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LIQUIDSOLID MASS TRANSFER
IN A ROTORSTATOR SPINNING DISC REACTOR
Marco Meeuwse, John van der Schaaf and Jaap C. Schouten*
Laboratory of Chemical Reactor Engineering, Department of Chemical Engineering and Chemistry, Eindhoven University of Technology, P.O. Box 513, 5600 MB Eindhoven, The Netherlands Email: email@example.com; website: www.chem.tue.nl/scr
Liquid-solid mass transfer coefficients in a rotor-stator spinning disc reactor are reported that were determined from measurements of reaction rates of the heterogeneously catalysed oxidation of glucose. The overall reaction rates are limited by both liquid-solid mass transfer and the intrinsic oxidation kinetics at the operating conditions used. The liquid-solid mass transfer increases with increasing rota- tional disc speed. The estimated liquid-solid mass transfer coefficient kLS increases from 1.5 · 10−4 m s−1 at 49 rad s−1 to 3 · 10−4 m s−1 at 181 rad s−1, which is at least a factor 3 higher than in conventional reactors.
Process intensification, Novel reactor technologies, Multiphase reactors, Spinning disc reactor
There is an increasing demand in the chemical industry for smaller, safer, and more cost efficient versatile reactors. In multiphase reactions, gas-liquid and/or liquid-solid mass transfer are often rate limiting and determine the size of the reactor. A higher mass transfer rate can increase the reactor performance and the reactor can be made smaller. Meeuwse et al.1 showed that in a rotor-stator spinning disc reactor, the gas-liquid mass transfer rates are up to a factor 10 higher than in conventional gas-liquid reactors.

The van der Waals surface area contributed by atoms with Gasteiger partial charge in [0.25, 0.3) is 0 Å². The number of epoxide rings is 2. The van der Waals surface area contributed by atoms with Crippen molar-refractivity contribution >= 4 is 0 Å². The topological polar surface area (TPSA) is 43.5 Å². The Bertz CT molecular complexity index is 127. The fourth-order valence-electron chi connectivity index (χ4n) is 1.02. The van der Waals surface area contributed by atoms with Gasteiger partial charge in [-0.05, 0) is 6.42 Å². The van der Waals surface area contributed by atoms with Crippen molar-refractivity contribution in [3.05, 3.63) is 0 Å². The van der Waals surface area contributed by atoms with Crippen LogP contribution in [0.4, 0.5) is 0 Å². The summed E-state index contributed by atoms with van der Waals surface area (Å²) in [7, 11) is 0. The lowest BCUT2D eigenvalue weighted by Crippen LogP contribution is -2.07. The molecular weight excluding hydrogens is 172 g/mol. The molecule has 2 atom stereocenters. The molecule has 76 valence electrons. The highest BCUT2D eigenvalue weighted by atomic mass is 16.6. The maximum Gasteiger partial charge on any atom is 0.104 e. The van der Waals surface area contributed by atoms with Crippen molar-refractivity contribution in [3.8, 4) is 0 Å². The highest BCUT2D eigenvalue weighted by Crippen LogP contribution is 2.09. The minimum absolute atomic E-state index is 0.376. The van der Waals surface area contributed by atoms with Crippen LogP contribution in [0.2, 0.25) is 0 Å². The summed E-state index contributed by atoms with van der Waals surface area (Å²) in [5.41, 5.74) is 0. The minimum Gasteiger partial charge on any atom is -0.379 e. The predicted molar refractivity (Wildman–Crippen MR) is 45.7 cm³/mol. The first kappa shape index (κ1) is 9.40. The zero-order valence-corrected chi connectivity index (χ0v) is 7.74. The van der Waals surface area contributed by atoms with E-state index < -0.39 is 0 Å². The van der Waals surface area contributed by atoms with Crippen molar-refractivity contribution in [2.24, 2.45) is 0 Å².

The rotor-stator spinning disc reactor consists of a rotating disc between two stator walls, at 1 mm distance. With a catalytically active disc, this new reactor type can also be used for heterogeneously catalysed reactions, making use of the high liquid-solid surface area available per unit reactor volume. In this study, we have estimated the rate of liquid-solid mass transfer in the rotor-stator spinning disc reactor with a heterogeneous catalyst deposited on the disc.
The experimental setup is shown in Figure 1. Operating conditions and dimensions are indicated in the figure. Glucose is oxidized to gluconate by using a 20 wt% Pt/C catalyst coating on the bottom of the rotating disc. Glucose is present in excess in the reactor (0.5 mol l−1) and is therefore not rate determining. The kinetics of the reaction are an intricate function of the oxygen concentration2,
* To whom all correspondence should be addressed
because of catalyst overoxidation. Low oxygen concentra- tions of 5 and 25 vol.% are therefore used here.
The overall reaction rate coefficient Kov is a function of the volumetric liquid-solid mass transfer coefficient and the intrinsic kinetics reaction rate coefficient and can be calculated from the decrease in oxygen concentration:
liquid-solid mass transfer term. The temperature in the
Figure 1. Schematic drawing of the experimental setup of the rotor-stator spinning disc reactor.
⎛Cin ⎞⎛ ⎞−1 Kov=φL⎜ O2 −1⎟=⎜ 1 + 1 ⎟
V⎜Cout ⎟ ka kηC
⎝lsls r cat⎠
The rotational disc speed in the reactor only influences the
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